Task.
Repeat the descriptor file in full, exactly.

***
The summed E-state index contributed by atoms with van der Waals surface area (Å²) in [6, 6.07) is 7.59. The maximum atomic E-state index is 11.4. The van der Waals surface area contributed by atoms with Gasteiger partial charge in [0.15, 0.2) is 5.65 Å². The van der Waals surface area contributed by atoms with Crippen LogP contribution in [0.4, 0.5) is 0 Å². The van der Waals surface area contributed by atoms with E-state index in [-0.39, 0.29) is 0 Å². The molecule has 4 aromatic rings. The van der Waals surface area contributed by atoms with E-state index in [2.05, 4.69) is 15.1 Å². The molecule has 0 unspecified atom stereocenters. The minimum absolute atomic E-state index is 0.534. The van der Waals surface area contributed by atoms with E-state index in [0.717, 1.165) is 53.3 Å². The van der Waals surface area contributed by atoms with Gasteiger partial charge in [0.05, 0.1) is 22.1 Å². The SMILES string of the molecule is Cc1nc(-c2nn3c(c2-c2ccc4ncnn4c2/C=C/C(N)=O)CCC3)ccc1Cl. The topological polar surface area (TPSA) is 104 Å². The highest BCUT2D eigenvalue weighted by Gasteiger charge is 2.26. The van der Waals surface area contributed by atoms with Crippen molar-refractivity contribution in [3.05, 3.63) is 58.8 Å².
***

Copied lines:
The summed E-state index contributed by atoms with van der Waals surface area (Å²) in [6, 6.07) is 7.59. The maximum atomic E-state index is 11.4. The van der Waals surface area contributed by atoms with Gasteiger partial charge in [0.15, 0.2) is 5.65 Å². The van der Waals surface area contributed by atoms with Crippen LogP contribution in [0.4, 0.5) is 0 Å². The van der Waals surface area contributed by atoms with E-state index in [-0.39, 0.29) is 0 Å². The molecule has 4 aromatic rings. The van der Waals surface area contributed by atoms with E-state index in [2.05, 4.69) is 15.1 Å². The molecule has 0 unspecified atom stereocenters. The minimum absolute atomic E-state index is 0.534. The van der Waals surface area contributed by atoms with E-state index in [0.717, 1.165) is 53.3 Å². The van der Waals surface area contributed by atoms with Gasteiger partial charge in [0.05, 0.1) is 22.1 Å². The SMILES string of the molecule is Cc1nc(-c2nn3c(c2-c2ccc4ncnn4c2/C=C/C(N)=O)CCC3)ccc1Cl. The topological polar surface area (TPSA) is 104 Å². The highest BCUT2D eigenvalue weighted by Gasteiger charge is 2.26. The van der Waals surface area contributed by atoms with Crippen molar-refractivity contribution in [3.05, 3.63) is 58.8 Å².